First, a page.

Those who are interested in submitting an abstract for consideration should visit the Call for Papers page of the ISACA web site. To submit a paper, click on “Submit a Proposal” under EuroCACS Conference 2016, and the detailed information about submitting an abstract will be listed on that page. At the very bottom of the page, click on “Submit a Proposal” and sign in to MyISACA. If you do not have an existing profile with ISACA, you will need to create an account before proceeding. Then, continue your submission(s) by filling out the form completely for your proposed session. If you do not complete the form, you can indicate “work in progress” so that you can complete it at another time. Please note that all forms must be completed by 27 November 2015 to be considered for the conference program.

Once the deadline has passed, all presentations will be reviewed by ISACA’s subject matter experts. Those submissions that are found to be the most professionally prepared and relevant for the audience will be selected. Notification of acceptance will be sent to the speaker 4-6 weeks following the submission deadline. Those who are selected will also receive complimentary registration for EuroCACS/ISRM—a savings of up to US $1,950—and the opportunity to earn free continuing professional education (CPE) hours during the conference. Please note that registration for pre- and postconference workshops is not included for session speakers.

EuroCACS/ISRM 2016 will take place 30 May-1 June 2016 at the Convention Centre Dublin (Ireland). The call for papers deadline, 27 November 2015, is fast approaching, so be sure to submit your proposal today!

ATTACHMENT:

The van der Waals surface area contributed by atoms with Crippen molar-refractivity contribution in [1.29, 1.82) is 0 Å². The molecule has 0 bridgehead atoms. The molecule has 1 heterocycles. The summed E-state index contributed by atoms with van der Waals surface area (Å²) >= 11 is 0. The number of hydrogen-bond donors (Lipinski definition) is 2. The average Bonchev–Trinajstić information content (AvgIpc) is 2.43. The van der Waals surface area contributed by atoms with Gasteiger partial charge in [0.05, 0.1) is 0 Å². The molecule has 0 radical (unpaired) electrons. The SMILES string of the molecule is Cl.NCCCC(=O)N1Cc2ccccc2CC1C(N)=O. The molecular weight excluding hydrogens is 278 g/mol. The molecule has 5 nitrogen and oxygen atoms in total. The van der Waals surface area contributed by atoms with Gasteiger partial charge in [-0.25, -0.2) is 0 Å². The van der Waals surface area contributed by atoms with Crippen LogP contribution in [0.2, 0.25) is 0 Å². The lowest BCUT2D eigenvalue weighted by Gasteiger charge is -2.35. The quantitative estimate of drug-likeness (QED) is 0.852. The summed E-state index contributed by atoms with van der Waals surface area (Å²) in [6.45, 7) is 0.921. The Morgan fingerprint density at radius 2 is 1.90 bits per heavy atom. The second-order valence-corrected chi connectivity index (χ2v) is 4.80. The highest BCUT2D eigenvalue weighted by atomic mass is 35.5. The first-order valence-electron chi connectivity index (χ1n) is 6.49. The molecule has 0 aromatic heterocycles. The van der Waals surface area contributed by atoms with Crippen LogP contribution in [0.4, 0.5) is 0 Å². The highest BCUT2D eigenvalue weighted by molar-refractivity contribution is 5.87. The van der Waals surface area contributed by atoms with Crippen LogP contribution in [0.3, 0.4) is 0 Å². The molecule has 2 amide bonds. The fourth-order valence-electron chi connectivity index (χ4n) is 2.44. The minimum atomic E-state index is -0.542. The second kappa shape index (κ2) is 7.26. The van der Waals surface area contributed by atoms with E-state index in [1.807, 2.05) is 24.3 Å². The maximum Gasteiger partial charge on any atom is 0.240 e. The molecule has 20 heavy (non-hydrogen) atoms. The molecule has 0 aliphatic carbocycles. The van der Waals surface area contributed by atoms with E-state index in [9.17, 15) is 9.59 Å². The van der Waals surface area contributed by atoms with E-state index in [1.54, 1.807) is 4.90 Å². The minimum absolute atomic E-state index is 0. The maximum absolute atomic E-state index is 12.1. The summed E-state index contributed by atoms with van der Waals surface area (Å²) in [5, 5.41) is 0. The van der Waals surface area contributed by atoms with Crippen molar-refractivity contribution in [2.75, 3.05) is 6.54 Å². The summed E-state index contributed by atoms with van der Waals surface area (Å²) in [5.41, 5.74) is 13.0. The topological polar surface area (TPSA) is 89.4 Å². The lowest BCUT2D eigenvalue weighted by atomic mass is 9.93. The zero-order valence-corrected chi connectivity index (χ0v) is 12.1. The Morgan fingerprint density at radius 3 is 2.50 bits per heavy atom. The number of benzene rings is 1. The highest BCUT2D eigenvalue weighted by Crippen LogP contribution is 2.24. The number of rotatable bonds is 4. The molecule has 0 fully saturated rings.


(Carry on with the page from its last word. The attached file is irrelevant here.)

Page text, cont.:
Board Nominations Are Open

ISACA News

Nominations for the ISACA Board of Directors for the 2016-17 term are now open. Information about serving on the board, the attributes for office (international president, president-elect and vice president) and the nomination form itself are available on the Board Nominations page of the ISACA web site.

Members may submit nominations for themselves or for others (or both). All nominations will be acknowledged and all candidates will be required to complete a candidate profile form that confirms the candidate’s willingness to serve if selected and provides the Nominating Committee information about the candidate. Self-nominating candidates will also be asked to submit a letter of recommendation from an ISACA member outlining how the candidate demonstrates the attributes for office. Information on candidates will be gathered in other ways as well, including review of public web sites (e.g., Google, Facebook, LinkedIn) and interviews with the candidates.

Nominations for international president and president-elect close at 5:00PM CST (UTC -6 hours) on 19 November 2015. Nominations for vice president close at 5:00PM CST (UTC -6 hours) on 8 January 2016. These are the dates by which all materials must be received at ISACA International Headquarters (i.e., completed candidate profile form and letter of recommendation, if required). Please note that if you wait until these deadline dates to submit your nomination form for yourself or to nominate someone else, there may not be enough time left to provide the committee with all the information required. Questions? Contact nominate@isaca.org.

 

Two More Months to Recruit Members and Earn Prizes

ISACA News

Two more months remain in the 2015 Member Get a Member program! Follow up with your colleagues to ensure they join ISACA before 31 December 2015. Remember, new members you recruit need to register with your member ID number and be paid in full by 31 December 2015.